Maserati did attempt to correct the Biturbo’s issues. The 1986 Biturbo i added Magneti-Marelli electronic fuel injection and electronic ignition. Power increased to 188 hp at 6000 rpm. Late in ’86 a sportier Biturbo Si (Capsule here) debuted, with blacked-out exterior trim, ground effects, a rear spoiler and 220 hp at 6350 rpm (European figures).
Whether the updated Biturbo was a better car was immaterial at that point, as many burned Biturbo owners likely moved on to 325i ownership by that time. The name ‘Biturbo’ in the mid-to-late 1980s was nearly as bad as ‘Vega’ was in the Seventies, and owners, in North America at least, went elsewhere. Maserati attempted damage control by renaming a further refined Biturbo the Maserati 420 after 1987.
To give the Biturbo some credit, they did have some beautiful interiors. The leather was extremely luxurious, genuine wood trim was in abundance, and the cool analog clock in the middle of the instrument panel was a classy touch. But all that could not save the surfeit of mechanical maladies these cars had. I imagine Maserati’s shift from 200-300 cars a year to 30,000-40,000 was a huge adjustment too. And after all, it is an Italian car!
I was not expecting to stumble upon a Biturbo. I actually saw one in the small Northern Illinois town of Lanark, probably fifteen years ago. It was a black coupe sitting in a driveway on the main drag. I thought at the time this was the most unlikely place to find a Biturbo, in a sleepy farming community. Apparently lightning does sometimes strike twice. I was on the way into Clinton for lunch. As I was passing through the river town of Port Byron, I spied our featured CC. At first, I was sure this was a late Eighties E30 BMW convertible, but as I got closer I saw the wheelbase was way too short. Whoa, it’s a Biturbo!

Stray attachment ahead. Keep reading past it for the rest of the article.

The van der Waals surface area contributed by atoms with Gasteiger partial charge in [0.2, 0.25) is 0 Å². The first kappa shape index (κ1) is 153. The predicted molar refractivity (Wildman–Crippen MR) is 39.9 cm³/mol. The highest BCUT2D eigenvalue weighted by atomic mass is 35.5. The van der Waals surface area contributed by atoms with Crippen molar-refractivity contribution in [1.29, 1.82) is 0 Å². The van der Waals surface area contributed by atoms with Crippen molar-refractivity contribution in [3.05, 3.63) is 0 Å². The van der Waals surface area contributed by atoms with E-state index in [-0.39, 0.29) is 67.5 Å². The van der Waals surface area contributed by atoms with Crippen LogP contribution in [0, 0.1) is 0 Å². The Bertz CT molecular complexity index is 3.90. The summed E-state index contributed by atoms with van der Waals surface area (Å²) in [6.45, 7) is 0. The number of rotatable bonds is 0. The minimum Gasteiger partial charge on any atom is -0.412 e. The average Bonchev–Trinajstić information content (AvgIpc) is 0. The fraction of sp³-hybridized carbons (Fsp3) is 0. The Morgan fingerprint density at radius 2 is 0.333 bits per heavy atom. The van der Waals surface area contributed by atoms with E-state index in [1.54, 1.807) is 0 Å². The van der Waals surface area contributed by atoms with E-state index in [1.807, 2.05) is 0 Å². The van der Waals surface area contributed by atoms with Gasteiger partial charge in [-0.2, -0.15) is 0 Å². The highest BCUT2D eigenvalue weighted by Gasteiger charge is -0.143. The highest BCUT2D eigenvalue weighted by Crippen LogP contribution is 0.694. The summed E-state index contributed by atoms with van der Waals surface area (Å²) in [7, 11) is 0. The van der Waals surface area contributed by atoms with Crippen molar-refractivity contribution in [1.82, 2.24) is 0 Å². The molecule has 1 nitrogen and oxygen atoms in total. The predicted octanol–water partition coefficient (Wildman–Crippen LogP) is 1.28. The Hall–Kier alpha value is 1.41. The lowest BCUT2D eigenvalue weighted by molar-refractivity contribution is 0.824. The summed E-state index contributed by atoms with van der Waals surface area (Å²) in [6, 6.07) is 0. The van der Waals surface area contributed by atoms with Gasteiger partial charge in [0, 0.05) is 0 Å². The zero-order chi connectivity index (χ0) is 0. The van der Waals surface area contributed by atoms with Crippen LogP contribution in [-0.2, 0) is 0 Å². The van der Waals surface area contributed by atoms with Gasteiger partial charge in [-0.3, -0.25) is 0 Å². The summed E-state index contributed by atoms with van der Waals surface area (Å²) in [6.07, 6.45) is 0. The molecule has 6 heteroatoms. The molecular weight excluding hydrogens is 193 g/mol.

This may well be the nicest Biturbo left in the US. According to the information sheet, the convertible top was installed in 2011 and it has 61,400 miles on it. The interior, while somewhat worn, was in decent shape. I had a hard time getting interior pictures, as giant ‘For Sale’ signs were on BOTH sides of the car. I fear for any car guy who does not know about the Biturbo engine’s delicacy, and just sees a cool-looking, rare Italian convertible. True, by 1986 some of the bugs had been worked out, but can you imagine trying to find parts, or someone to work on this car? In Northwestern Illinois?
While the Biturbo/420/430 was pretty much done in North America by 1988-89, Maserati continued to refine – and build -the Biturbo. In fact, the same basic car lasted all the way to 1994. While some do not care for the angular 1980s styling, I do find these cars attractive.
From 1992 to 1997, the Ghibli II (a ’96 is shown above) and Khamsin utilized the same basic body structure as the Biturbo. This is a pretty mean-looking set of wheels. I have no idea what powered these last of the line Biturbo varieties, but I like the way they look, too.
Maserati had a huge opportunity with the Biturbo. If it had been better assembled and powered by a more robust powerplant, who knows what could have happened? Could a 2012 Biturbo have been a BMW 3-Series beater, in an alternate universe? Don’t cry for Maserati though. The current lineup is pretty sexy, and they have found their way back into the exotic class, maybe where they should have stayed all along.